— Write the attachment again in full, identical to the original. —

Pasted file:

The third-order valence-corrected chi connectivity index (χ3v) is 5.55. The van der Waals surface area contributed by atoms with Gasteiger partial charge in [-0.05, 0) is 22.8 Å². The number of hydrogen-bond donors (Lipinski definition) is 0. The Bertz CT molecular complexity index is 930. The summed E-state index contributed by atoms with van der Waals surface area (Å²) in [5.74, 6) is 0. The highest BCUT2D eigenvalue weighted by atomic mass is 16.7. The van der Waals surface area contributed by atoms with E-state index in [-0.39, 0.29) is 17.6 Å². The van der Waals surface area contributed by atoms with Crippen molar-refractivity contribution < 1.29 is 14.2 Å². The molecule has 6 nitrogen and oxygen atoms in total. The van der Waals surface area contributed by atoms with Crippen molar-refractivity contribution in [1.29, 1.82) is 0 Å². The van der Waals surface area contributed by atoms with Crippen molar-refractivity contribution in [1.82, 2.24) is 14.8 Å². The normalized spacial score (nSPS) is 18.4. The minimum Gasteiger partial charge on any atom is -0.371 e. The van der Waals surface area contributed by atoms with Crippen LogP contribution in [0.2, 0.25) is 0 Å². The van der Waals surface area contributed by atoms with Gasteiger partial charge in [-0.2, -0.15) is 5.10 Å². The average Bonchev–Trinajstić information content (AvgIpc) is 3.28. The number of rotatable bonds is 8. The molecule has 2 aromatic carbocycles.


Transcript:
The third-order valence-corrected chi connectivity index (χ3v) is 5.55. The van der Waals surface area contributed by atoms with Gasteiger partial charge in [-0.05, 0) is 22.8 Å². The number of hydrogen-bond donors (Lipinski definition) is 0. The Bertz CT molecular complexity index is 930. The summed E-state index contributed by atoms with van der Waals surface area (Å²) in [5.74, 6) is 0. The highest BCUT2D eigenvalue weighted by atomic mass is 16.7. The van der Waals surface area contributed by atoms with E-state index in [-0.39, 0.29) is 17.6 Å². The van der Waals surface area contributed by atoms with Crippen molar-refractivity contribution < 1.29 is 14.2 Å². The molecule has 6 nitrogen and oxygen atoms in total. The van der Waals surface area contributed by atoms with Crippen molar-refractivity contribution in [1.29, 1.82) is 0 Å². The van der Waals surface area contributed by atoms with Crippen molar-refractivity contribution in [1.82, 2.24) is 14.8 Å². The normalized spacial score (nSPS) is 18.4. The minimum Gasteiger partial charge on any atom is -0.371 e. The van der Waals surface area contributed by atoms with Crippen LogP contribution in [0.2, 0.25) is 0 Å². The van der Waals surface area contributed by atoms with Gasteiger partial charge in [-0.2, -0.15) is 5.10 Å². The average Bonchev–Trinajstić information content (AvgIpc) is 3.28. The number of rotatable bonds is 8. The molecule has 2 aromatic carbocycles.